U.S. stock index futures pointed to a higher open on Wall Street on Monday, with futures for the S&P 500 up 0.31 percent, Dow Jones futures up 0.16 percent and Nasdaq 100 futures up 0.3 percent.
* UAL Corp , parent of United Airlines, will buy Continental Airlines Inc for $3.2 billion, forming the world's largest carrier in a merger that further shrinks the embattled U.S. airline industry and could drive up air fares, sources said on Sunday.
* Warren Buffett on Sunday intensified his feisty defense of a controversial mortgage transaction marketed by Goldman Sachs Group Inc , saying the investment bank's behavior does not warrant public fury. Buffett also said he is seeing real signs of improvement in the economy, especially in manufacturing, though it will take another year for a sustainable housing recovery to take hold.
* On the macro front, investors awaited a flurry of data including figures from the Institute of Supply Management. The median Reuters forecast of 32 economists for the ISM's manufacturing index is 60.0, up from 59.6 in March. The market will also keep a close eye on car sales for April.
* On the earnings side, Clorox , Loews Corp. and Anadarko Petroleum Corp. feature among the companies due to report on Monday.
* European nations aim to formally launch the largest ever financial rescue of a country this week, hoping to ease contagion fears, but the euro fell and European stocks dropped on doubts about whether Greece can sustain the austerity measures it has promised in exchange for the 110 billion euro ($146 billion) package.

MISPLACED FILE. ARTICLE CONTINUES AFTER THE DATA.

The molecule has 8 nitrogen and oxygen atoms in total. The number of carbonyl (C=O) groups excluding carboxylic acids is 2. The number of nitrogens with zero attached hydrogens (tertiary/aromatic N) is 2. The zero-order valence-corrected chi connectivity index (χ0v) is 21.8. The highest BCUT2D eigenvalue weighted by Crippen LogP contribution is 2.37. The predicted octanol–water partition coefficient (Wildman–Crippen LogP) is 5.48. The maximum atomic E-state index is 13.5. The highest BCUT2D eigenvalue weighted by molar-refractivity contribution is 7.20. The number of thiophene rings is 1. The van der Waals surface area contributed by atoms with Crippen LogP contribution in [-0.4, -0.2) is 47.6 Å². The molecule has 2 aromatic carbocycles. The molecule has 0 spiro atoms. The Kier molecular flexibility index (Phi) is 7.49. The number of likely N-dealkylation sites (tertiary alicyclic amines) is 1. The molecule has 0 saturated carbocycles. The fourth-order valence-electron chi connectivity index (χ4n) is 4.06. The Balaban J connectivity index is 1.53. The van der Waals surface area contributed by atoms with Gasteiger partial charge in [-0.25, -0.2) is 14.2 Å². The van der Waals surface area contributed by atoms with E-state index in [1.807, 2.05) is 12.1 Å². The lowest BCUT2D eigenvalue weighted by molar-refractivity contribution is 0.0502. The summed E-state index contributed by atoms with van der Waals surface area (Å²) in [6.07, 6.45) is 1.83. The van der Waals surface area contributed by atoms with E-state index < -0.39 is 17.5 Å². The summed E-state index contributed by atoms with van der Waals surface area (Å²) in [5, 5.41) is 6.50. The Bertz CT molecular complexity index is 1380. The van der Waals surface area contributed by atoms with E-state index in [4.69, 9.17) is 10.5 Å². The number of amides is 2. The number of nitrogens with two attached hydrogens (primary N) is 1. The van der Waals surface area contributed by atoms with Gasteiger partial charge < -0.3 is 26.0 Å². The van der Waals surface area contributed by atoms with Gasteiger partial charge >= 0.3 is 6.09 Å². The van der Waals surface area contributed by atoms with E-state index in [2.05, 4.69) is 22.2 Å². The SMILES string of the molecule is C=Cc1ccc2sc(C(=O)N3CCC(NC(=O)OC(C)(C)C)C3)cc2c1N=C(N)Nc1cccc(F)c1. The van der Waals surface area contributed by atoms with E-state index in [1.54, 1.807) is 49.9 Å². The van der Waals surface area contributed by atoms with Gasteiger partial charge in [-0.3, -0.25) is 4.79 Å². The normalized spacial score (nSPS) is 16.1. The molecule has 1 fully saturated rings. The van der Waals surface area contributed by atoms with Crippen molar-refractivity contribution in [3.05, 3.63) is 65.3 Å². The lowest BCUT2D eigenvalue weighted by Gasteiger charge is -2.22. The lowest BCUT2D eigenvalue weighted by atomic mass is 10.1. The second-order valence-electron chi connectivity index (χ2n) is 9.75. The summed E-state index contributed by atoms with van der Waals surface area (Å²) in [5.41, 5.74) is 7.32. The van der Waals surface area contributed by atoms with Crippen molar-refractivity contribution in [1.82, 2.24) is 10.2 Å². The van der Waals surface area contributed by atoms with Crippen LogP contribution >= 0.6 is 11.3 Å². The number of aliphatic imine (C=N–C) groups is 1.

* Energy shares will be in the spotlight again as the huge oil slick caused by an underwater leak continued to creep toward the U.S. Gulf Coast on Monday. The Obama administration pressed energy giant BP Plc to stem the oil gushing from its ruptured offshore well.
* Oil shed early gains to hover around $86 a barrel in thin trade on Monday, as concerns about the Euro zone's fiscal woes returned to the fore, while fresh steps by China to cool its economy added to near-term uncertainty.
* Investors were also digesting news of a failed car bombing in New York. Investigators combed through security video and other evidence on Monday in the hunt for suspects and officials expressed optimism that the culprits will be found.
* In Asia, China on Sunday raised the proportion of deposits that lenders must keep in reserve at the central bank, another step in the country's campaign to remove excess cash in the economy.
* European shares were down 0.5 percent in morning trade, falling on concerns the massive bailout of Greece may face political hurdles and on doubts about whether Greece can sustain the tough austerity measures, but volumes were thin as UK markets were closed for a holiday <.EU>. Japanese markets were also closed for a holiday.
* U.S. stocks tumbled on Friday to close out the worst week since January as news of a criminal probe into Goldman Sachs unnerved investors already anxious about the prospects for heavy regulation from Washington.
* The Dow Jones industrial average <.DJI> fell 158.71 points, or 1.42 percent, to 11,008.61. The Standard & Poor's 500 Index <.SPX> lost 20.09 points, or 1.66 percent, to 1,186.69. The Nasdaq Composite Index <.IXIC> dropped 50.73 points, or 2.02 percent, to 2,461.19.
(Reporting by Blaise Robinson; Editing by Mike Nesbit)